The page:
Please sign and share this message to help #banthetrophy hunt, one step at a time.

Cecil the lion killer’s shameless photos with illegally killed black bear

http://www.express.co.uk/news/nature/598471/Cecil-the-lion-Walter-Palmer-poses-black-bear-killed-illegally-shock-new-picture

HORRIFYING new pictures showing the dentist who slaughtered Cecil the lion posing with a bear he slayed illegally have emerged.

PUBLISHED: 20:00, Fri, Aug 14, 2015 | UPDATED: 21:23, Fri, Aug 14, 2015


Man with dead bearWISCONSIN DEPARTMENT OF NATURAL RESOURCES

Dr Palmer is pictured with a bear he shot dead in 2006


Walter Palmer is pictured beaming ear to ear with a slumped black bear he shot dead nine years before killing Zimbabwe’s much-loved beast.

Dr Palmer, who has become notorious around the world for slaying the famous lion, allegedly tried to bribe his guides with £13,000 when it emerged the hunt was illegal.

The dentist slaughtered the animal with a bow and arrow in Wisconsin, US, in 2006, in an area where he did not have permission to hunt.

According to ABC news, who obtained the pictures through a Freedom of Information request, Dr Palmer then gave false statements to federal prosecutors investigating the illegal hunt.

Court documents said Palmer had a permit to hunt in one county, but he shot the bear 40 miles away in an area where he did not have permission.

When caught and tried, the American hunter pleaded guilty – but only paid a £1,900 fine after signing a plea agreement.

US Attorney John Vaudreuil told ABC: “As soon as the bear was killed, Palmer and the three guys he was with – guides – they agreed they would lie about it.”

But Dr Palmer’s cover-up fell through after the bear trackers on the beast didn’t match with his story.

Dr Palmer has become a worldwide hate figure after paying £35,000 to kill Cecil and return him to the United States as a trophy after luring him off government-protected land.

Man with dead bearWISCONIAN DEPARTMENT OF NATURAL RESOURCES

The American hunter tried to cover-up the illegal hunt

Palmer and the three guys he was with – guides – they agreed they would lie about it

John Vaudreuil

The American hunter, who also holds the world record for slaughtering the biggest white rhino ever with a crossbow, has come under a barrage of abuse and has even received death threats from animal rights activists.

He has been in hiding since the reports of him killing Cecil with a crossbow broke last month.

Dr Palmer, who admitted killing the big cat, claimed he believed all the necessary hunting permits were in order.

Zimbabwe has called for the dentist to be extradited from the United States after accusing him of killing the beloved animal illegally.

Conservation-officer-who-refused-to-kill-bear-cubs-back-on-payroll

 Wednesday, July 8, 2015 8:00PM PDT

A B.C. conservation officer suspended without pay for not euthanizing two five-month-old bear cubs is back on the payroll following widespread public outrage.

The province’s Government and Service Employees’ Union confirmed Wednesday that Bryce Casavant is being paid once again, but the officer remains suspended pending the outcome of a government investigation into the incident.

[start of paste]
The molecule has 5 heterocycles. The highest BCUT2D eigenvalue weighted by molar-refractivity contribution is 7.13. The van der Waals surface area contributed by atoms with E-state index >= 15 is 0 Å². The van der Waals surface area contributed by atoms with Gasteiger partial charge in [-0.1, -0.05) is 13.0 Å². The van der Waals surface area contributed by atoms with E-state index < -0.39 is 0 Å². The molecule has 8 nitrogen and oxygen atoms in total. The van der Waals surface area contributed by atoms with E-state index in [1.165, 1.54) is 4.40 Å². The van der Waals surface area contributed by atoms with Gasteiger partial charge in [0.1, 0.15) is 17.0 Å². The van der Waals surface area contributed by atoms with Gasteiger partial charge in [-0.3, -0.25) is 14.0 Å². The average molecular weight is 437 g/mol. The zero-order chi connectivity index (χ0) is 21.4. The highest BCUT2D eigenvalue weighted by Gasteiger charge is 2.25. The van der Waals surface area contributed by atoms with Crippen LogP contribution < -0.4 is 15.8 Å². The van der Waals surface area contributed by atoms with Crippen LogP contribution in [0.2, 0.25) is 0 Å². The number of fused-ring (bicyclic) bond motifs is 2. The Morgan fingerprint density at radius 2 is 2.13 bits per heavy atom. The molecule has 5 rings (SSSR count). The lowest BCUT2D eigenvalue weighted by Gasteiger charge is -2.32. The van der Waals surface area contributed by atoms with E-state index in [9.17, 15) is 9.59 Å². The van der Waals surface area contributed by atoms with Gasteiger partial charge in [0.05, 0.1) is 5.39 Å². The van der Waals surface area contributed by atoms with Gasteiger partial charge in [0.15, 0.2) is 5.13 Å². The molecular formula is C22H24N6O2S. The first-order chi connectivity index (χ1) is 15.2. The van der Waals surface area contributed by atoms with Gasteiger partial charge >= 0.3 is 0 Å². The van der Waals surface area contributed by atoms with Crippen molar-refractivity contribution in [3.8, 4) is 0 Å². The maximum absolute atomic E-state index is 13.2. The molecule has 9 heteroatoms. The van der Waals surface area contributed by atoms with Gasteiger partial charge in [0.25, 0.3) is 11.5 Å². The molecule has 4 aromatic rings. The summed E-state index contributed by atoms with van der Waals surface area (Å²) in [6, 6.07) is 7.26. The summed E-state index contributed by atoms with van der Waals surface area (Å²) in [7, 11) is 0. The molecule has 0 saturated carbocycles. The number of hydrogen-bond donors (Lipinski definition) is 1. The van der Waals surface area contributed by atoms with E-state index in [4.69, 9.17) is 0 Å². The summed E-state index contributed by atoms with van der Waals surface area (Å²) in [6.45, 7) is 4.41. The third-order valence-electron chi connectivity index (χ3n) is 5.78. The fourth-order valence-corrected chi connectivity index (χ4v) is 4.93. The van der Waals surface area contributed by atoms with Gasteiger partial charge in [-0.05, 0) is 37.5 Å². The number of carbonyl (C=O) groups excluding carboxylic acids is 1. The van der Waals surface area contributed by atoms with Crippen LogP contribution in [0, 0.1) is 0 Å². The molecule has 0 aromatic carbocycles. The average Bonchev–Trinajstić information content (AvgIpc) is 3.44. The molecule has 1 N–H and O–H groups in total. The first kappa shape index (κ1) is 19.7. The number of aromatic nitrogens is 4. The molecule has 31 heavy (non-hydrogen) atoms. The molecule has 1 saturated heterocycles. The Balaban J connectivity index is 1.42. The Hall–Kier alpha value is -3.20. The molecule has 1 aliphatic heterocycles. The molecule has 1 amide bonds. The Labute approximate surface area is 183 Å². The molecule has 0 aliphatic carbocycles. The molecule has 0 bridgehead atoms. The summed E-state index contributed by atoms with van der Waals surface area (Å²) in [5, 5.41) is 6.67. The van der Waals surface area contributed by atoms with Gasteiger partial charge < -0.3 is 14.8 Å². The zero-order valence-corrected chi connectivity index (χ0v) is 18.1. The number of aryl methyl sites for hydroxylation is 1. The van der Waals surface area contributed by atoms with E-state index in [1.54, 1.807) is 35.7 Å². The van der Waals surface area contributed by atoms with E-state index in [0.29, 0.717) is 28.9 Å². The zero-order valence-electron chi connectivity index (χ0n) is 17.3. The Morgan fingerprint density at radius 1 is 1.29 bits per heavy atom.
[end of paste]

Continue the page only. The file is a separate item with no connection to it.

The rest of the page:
The reversal came after a petition supporting Casavant started circulating online, gathering nearly 50,000 signatures. Actor Ricky Gervais also brought the incident into the international spotlight with a tweet Tuesday evening.

“Bryce Casavant, conservation officer, suspended for refusing to kill bear cubs,” wrote Gervais, who has more than 9 million followers. “Reinstate this honourable man.”

Casavant was suspended for his response to an incident on Vancouver Island over the weekend, when the cubs’ mother was caught eating salmon from a freezer at a property near Port Hardy.

The sow was destroyed, but Casavant refused an order to euthanize its young cubs.

On Wednesday, the Conservation Officer Service held a press conference to stress that the decision to euthanize wildlife is never taken lightly.

“It’s always a very difficult situation. It’s a situation that no conservation officer wants to be in,” said Chris Doyle, acting deputy for provincial operations.

“Obviously the preference is to keep the bears alive and wild and to prevent conflicts from happening in the first place.”

Doyle said senior Ministry of Environment staff, biologists and wildlife veterinarians together determine how to deal with orphan cubs using a number of assessment tools, including the animals’ health, the level of habituation, and the level of food conditioning.

Doyle said he couldn’t provide any details on Casavant’s suspension, including who was responsible or what the reasons were, but said there were concerns the bears he saved could have been a problem.

“The initial information is that the bears were exposed to conflict, they had some level of habituation and food conditioning,” he said.

“We’re investigating the circumstances of that situation and all the actions that took place and I’m not going to comment further on the personnel issue.”

Rather than kill the cubs, Casavant brought them to the North Island Wildlife Recovery Association, a rehabilitation facility that regularly takes in bears and releases them back into the wild.

On Tuesday, the facility’s founder Robin Campbell defended Casavant and called his suspension “unbelievable.”

“He’s a family guy and they suspend him without pay,” he said.

The rescued cubs show no apparent signs of habituation and could be released next summer, Campbell added.

Doyle said the public can help prevent conservation officers from having to kill bears and other wildlife by being responsible and managing the garbage and other attractants on their properties.

For more information on reducing conflict being humans and wildlife, visit the Wild Safe B.C. website.